By Jun Young (James) Park
On June 13, local elections in South Korea will be held for about 4,000 local administrative, legislative, and educational leaders in 17 major cities and provinces. The Democratic Party of Korea (DPK) is predicted to dominate in fourteen of them.
The approval rate of President Moon Jae-in and his administration has been above 70% for the past few months, and has seemingly translated into massive public support for DPK candidates for the upcoming elections. According to a recent survey, 52% of South Koreans are known to favor the DPK, 18.5% support the conservative Liberty Korea Party (LKP), 6.6% for the Bareunmirae Party, and 7.7% for the Justice Party. In South Korea, where the land is small, but population density is high, local elections can be as important as presidential elections. Local policies can have direct and immediate impacts on the daily lives of citizens, and the implementation of local policies is highly dependent on the leadership of mayors and governors. As usual, major regions like Seoul, Gyeonggi, and South Gyeongsang have received a lot of attention from the general public, but for various reasons in this year’s case.
The Seoul mayoral election traditionally has been regarded as the highlight of South Korean local elections. This year, the Seoul mayoral election presents high-profile candidates, as the race has shaped up as a three-way competition among Park Won-soon of the DPK, Kim Moon-soo of the LKP, and Ahn Cheol-soo of the Bareunmirae Party.
The hottest issue of the Seoul Mayoral election has been whether Kim and Ahn will seek a single candidacy or not. Incumbent Mayor Park Won-soon of the DPK, aiming for his third term, has been ahead of Kim and Ahn with 56.1 % of Seoul citizens supporting his mayorship, while Kim and Ahn’s support rates are only 15.8% and 14.9%. Many people expressed skepticism towards Kim and Ahn’s possible merger as their combined approval rate is still significantly lower than that of Park. Both Kim and Ahn stated that neither would be willing to give up his candidacy, leading to a prediction that Park would easily outperform his rivals.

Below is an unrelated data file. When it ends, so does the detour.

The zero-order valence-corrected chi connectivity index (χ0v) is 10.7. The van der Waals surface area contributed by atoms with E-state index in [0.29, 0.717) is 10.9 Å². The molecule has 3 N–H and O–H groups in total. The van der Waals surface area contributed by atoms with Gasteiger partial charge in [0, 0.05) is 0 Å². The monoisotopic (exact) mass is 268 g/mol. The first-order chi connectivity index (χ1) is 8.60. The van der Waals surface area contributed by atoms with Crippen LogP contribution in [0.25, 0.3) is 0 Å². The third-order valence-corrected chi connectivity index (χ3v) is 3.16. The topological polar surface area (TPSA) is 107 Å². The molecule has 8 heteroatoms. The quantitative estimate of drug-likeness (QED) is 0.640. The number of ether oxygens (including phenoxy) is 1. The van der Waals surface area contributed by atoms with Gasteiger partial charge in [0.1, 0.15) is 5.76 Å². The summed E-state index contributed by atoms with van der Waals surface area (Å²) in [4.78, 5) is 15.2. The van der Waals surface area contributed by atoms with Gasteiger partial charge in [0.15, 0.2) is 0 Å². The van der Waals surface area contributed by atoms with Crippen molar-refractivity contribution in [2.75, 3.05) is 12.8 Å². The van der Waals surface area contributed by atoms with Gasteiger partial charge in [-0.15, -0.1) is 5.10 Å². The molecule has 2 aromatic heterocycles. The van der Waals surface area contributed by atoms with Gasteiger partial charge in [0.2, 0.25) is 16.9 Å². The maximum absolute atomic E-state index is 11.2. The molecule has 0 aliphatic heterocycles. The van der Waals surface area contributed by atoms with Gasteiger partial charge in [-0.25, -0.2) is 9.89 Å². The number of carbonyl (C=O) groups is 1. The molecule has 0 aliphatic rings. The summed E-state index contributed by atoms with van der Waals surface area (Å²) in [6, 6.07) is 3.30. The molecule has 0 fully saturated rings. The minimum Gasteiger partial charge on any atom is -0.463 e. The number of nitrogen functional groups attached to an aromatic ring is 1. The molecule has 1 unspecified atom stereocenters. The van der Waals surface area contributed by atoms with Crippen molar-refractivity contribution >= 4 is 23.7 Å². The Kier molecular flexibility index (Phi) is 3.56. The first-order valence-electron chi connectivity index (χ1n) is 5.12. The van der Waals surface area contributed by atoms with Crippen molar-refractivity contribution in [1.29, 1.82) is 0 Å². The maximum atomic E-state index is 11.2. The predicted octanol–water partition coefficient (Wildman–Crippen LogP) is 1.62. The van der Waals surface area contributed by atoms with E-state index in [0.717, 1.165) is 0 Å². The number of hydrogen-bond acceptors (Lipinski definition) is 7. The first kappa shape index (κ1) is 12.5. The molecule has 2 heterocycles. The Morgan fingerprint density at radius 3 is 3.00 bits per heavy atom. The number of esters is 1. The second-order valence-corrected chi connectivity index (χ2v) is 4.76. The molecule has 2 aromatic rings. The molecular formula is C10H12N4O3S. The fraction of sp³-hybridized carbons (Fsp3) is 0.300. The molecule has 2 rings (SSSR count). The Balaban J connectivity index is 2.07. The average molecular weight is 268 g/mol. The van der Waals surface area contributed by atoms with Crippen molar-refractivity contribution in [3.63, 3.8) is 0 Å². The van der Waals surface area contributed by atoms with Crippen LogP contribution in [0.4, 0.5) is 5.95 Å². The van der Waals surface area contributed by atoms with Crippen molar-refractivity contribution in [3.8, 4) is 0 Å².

During the Seoul mayoral election debate, Park was harshly criticized by both Kim and Ahn for Seoul’s increasingly devastating air pollution and the issue of reconstructing old, impoverished areas, which have been problematic for multiple years during Park’s two terms as the mayor. On the other hand, Kim was condemned for his negative comments on the LGBTQ issue during the debate. Despite the LKP and Bareunmirae Party’s collaboration to downplay Park’s candidacy, the Seoul public’s support for Park remains sky-high.
The gubernatorial election of Gyeonggi Province, where more than twelve million people reside, is arguably the second most significant event of the local elections. This year, the Gyeonggi gubernatorial election is by far the most controversial of the elections, with negative campaigns targeting Lee Jae-myung, the DPK candidate. Similar to most regions, Gyeonggi Province has witnessed DPK dominance, with Lee’s support rate consistently being around 50% or above for the past couple months, and its counterpart Nan Kyung-pil of the LKP only receiving less than half of Lee’s support. As a way to decrease Lee’s support, Lee’s rivals including Nam and Kim Young-hwan of the Bareunmirae Party, have conducted negative campaigns in full swing, by addressing two notable scandals involving Lee: his verbal harassment of his brother and the brother’s wife in 2012 and his possible extramarital affair with an actress named Kim Bu-seon. While scandals involving Lee have been on the top news for many weeks, Lee seemingly has not been affected by them, as his support has not dropped.
The DPK’s exceptional performance in 2018 local elections is an anticipated outcome, but this year’s South Gyeongsang gubernatorial race might have been a surprise for the conservatives. Previously governed by the LKP’s current Chairman Hong Jun-pyo from the year of 2012 to 2017, South Gyeongsang Province traditionally has been regarded as a conservative stronghold. The two-way race between the DPK candidate Kim Kyoung-soo and the LKP candidate Kim Tae-ho, who already had been elected as the governor of South Gyeongsang for two terms from 2004 to 2010, was expected to be a close competition. On top of the LKP’s historical dominance in the region and Kim Tae-ho’s distinguished resume as a politician, the effect of the Druking Scandal, an online public opinion rigging scandal that Kim Kyoung-soo is alleged to be heavily involved led to the conservatives’ belief that they should at least be able to have a good run in South Gyeongsang. Unlike many conservatives’ wish and hopeful prediction, Kim Kyoung-soo, with his support in the mid-to-high 40%, has entirely led the competition between him and Kim Tae-ho. The nationwide dominance of the DPK, even in highly conservative regions like the South Gyeongsang not only shows South Koreans’ trust and favoritism towards President Moon, but is also a strong reminder of the public’s huge disappointment and antipathy towards the LKP in recent years.
Jun Young (James) Park is a graduate student in Asian Studies at the George Washington University. He is currently an Intern at the Korea Economic Institute of America. The views expressed here are the author’s alone.
Photo from Simon Williams-Im’s photostream on flickr Creative Commons.